Will North Carolina Nix Its Renewable Energy Mandate?

<a href="http://www.flickr.com/photos/30713600@N00/4140983038/">twicepix</a>/Flickr

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In North Carolina, legislators are working to undo the progress their state has made on renewable energy.

Back in 2007, it was the first southern state to pass a renewable energy mandate. The law requires investor-owned utilities to draw 12.5 percent of their power from renewable sources by 2021. But House bill 298, introduced on Wednesday, would end that mandate altogether.

Let’s just savor, for a minute, this nugget about the bill’s sponsor, from the Charlotte Observer:

The bill’s leading sponsor, Republican Rep. Mike Hager, is a former Duke Energy engineer who has repeatedly said that energy sources for generating electricity should be chosen on a least-cost basis rather than being selected by government policy. The leading nonrenewable options are natural gas, coal and nuclear.

“I don’t think you should be subsidizing businesses into longevity,” Hager said. “I’ve had one or two tell me they’ll never get off subsidies. I’ll pay for them, my children will pay for them and my grandchildren will pay for them.”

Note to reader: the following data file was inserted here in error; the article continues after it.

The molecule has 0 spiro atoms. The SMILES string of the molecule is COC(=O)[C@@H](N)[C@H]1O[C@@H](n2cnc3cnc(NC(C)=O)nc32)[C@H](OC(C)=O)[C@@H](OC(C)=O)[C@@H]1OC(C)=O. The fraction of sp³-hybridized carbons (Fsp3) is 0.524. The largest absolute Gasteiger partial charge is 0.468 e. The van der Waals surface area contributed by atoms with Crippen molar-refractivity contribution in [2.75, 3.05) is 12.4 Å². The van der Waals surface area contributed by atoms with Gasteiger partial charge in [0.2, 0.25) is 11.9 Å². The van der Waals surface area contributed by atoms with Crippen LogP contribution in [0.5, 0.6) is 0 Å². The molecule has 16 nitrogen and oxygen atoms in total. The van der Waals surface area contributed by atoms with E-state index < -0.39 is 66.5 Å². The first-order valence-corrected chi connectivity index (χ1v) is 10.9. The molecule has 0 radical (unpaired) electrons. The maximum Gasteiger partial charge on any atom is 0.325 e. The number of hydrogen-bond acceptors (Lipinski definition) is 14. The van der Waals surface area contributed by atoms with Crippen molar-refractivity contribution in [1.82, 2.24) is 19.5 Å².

Duke Energy, may I remind you, is the largest utility in the country, one that has received millions and millions in subsidies for fossil fuels over the years.

Greenpeace’s Connor Gibson points out that Hager’s bill resembles the “Electricity Freedom Act,” a piece of model legislation rolling back renewable energy mandates promoted by the American Legislative Exchange Council, the well-known public policy group uniting conservative lawmakers and corporate interests. Yes, Hager has a history of involvement with the organization.

Under its current law, the state has added clean energy-related jobs. Environmental Entrepreneurs, a program of the Natural Resources Defense Council, released a report recently finding that North Carolina announced more new clean energy and transportation projects than any other state in 2012. NRDC reports these projects were set to create 10,867 new jobs—more than in anywhere else besides California.

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